• In scientific writing, use calories (cal) and convert to joules to avoid confusion with the food Calorie.
  • Do not use small calories (cal) when dealing with nutritional energy content—always use Calories (Cal) or kilocalories (kcal).

The key point to remember is that the Calorie referred to for nutritional purposes is the same as a kilocalorie. The main exception is in scientific documents where calories (cal) are converted to joules to distinguish them from the nutritional Calorie (kcal).

When looking at nutrition facts, food databases, or recommended daily intakes, these will nearly always be expressed in kilocalories or Calories—not small calories. So be aware that in nutrition contexts, kilocalories represent the standard way to quantify energy content.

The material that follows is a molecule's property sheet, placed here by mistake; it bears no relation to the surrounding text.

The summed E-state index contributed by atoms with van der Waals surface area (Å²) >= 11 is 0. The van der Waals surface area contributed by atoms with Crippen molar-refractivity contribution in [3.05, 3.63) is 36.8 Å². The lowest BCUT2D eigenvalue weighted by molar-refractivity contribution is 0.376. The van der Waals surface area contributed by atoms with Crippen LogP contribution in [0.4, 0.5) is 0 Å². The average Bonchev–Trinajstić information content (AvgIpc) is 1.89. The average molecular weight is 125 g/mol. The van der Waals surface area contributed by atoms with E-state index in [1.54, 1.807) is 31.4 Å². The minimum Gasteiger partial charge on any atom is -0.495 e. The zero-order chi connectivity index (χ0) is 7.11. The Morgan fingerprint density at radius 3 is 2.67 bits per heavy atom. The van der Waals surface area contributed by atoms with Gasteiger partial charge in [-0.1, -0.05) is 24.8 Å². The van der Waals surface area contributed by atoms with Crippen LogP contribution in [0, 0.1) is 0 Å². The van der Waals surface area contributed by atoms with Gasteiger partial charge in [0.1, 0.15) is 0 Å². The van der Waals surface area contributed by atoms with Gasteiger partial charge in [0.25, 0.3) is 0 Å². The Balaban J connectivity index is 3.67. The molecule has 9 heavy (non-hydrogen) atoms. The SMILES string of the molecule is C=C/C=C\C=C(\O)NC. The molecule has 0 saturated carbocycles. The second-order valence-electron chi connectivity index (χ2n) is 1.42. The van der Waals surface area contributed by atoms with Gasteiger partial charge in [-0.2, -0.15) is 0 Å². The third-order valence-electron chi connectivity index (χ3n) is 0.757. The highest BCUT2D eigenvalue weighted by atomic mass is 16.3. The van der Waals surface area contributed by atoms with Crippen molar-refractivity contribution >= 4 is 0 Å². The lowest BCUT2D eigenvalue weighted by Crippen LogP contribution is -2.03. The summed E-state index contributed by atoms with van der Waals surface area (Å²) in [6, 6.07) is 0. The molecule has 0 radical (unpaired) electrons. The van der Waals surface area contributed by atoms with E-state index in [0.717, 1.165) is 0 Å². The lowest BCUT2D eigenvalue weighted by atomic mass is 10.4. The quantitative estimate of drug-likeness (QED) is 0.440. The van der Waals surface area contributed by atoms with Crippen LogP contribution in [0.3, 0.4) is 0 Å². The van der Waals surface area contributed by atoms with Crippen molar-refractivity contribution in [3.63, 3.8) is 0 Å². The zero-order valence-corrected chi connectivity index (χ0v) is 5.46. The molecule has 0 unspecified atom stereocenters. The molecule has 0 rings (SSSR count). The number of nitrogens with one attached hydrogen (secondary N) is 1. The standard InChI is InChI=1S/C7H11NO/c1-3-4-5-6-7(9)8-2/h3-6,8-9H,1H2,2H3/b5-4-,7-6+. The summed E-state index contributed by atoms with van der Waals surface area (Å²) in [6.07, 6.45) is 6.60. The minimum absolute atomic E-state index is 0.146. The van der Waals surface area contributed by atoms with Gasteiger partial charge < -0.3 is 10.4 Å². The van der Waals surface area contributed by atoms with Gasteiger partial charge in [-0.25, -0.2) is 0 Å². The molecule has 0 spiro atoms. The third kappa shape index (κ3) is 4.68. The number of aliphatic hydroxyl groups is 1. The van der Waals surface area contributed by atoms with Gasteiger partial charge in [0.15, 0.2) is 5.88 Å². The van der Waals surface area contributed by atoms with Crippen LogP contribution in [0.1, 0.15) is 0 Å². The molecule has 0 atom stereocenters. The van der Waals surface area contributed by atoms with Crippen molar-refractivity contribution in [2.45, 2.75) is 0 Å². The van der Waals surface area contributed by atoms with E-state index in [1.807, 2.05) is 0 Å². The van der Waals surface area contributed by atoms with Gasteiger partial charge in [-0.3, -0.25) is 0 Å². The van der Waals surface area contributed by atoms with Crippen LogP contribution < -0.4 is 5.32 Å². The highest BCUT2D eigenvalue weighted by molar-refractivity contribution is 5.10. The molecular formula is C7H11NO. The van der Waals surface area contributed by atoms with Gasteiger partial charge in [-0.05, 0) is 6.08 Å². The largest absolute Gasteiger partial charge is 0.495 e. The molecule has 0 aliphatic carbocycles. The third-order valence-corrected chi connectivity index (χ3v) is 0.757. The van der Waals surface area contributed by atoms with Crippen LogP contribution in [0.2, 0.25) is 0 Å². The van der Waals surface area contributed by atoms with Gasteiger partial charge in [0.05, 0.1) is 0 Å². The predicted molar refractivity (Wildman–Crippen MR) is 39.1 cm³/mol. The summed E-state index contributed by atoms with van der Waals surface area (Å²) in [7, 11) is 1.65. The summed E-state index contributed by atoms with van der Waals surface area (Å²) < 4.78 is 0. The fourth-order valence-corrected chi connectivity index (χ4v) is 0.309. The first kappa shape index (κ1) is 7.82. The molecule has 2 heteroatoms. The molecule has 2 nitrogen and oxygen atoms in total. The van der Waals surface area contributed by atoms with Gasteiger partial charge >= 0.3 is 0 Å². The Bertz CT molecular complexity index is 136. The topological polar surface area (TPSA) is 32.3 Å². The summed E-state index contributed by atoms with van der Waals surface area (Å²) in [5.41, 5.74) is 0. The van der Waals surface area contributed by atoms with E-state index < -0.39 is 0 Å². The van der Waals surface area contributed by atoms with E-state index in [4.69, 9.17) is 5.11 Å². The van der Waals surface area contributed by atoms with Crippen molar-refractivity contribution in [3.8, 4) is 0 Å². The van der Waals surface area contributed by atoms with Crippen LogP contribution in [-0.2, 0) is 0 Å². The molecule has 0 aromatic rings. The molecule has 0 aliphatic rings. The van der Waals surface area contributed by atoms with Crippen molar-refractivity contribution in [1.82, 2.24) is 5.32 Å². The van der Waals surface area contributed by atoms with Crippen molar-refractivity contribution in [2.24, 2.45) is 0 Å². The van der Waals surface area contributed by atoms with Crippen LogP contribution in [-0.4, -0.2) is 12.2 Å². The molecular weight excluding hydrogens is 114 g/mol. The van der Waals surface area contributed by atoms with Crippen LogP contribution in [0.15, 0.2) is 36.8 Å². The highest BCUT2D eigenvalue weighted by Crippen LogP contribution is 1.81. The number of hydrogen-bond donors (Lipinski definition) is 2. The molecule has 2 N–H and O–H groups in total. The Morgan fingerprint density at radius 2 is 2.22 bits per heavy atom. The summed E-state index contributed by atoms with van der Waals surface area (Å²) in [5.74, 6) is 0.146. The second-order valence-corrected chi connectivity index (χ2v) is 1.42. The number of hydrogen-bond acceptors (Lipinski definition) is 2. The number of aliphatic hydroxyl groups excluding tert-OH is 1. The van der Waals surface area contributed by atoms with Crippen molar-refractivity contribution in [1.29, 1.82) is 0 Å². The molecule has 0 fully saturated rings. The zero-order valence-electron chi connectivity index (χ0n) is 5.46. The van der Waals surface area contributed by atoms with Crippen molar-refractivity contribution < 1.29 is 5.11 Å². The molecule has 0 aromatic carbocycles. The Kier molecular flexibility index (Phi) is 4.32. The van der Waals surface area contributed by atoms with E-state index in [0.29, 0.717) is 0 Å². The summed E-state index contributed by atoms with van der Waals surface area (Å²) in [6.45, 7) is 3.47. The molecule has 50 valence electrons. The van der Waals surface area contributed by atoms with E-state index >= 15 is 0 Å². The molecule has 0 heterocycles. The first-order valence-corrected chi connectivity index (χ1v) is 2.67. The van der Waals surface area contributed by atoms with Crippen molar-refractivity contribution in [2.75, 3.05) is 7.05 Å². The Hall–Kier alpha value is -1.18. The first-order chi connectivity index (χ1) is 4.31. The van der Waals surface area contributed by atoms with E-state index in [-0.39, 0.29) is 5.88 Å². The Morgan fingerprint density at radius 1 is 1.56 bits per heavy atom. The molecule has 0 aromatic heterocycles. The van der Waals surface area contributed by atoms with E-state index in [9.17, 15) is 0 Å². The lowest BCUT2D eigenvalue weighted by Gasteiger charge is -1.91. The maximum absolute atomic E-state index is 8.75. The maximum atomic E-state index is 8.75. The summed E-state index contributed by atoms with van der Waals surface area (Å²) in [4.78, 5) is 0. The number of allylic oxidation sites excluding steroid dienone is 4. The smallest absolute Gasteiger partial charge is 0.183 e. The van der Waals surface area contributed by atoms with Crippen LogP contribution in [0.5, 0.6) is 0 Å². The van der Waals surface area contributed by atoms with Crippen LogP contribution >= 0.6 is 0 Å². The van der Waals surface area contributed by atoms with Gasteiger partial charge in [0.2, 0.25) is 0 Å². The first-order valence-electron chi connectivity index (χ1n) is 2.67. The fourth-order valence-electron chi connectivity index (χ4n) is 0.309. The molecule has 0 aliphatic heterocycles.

Why the Difference Between kcal and Cal Matters

Understanding the difference between kcal and Cal is important for several reasons:

  • Accurate tracking of nutrient intake – Knowing that nutrition labels use kilocalories allows you to accurately track the number of calories consumed. Mixing up kcal and cal would throw off any tracking.
  • Meeting energy needs – Your daily caloric requirement is expressed in kilocalories, so distinguishing kcal from cal allows you to target the appropriate daily intake.
  • Weight management – When calculating energy balance for weight loss or gain, it’s essential to know your intake and expenditure in kilocalories, not calories.
  • Comparing foods – You can only accurately compare the energy content of different foods if their labels use the same unit (kilocalories).
  • Scientific writing – Proper terminology is required in academic writing, so scientists need to distinguish calories (cal) from Calories (kcal).
  • Avoiding confusion – Using the terms interchangeably can create confusion since kcal and cal do not represent the same amount of energy.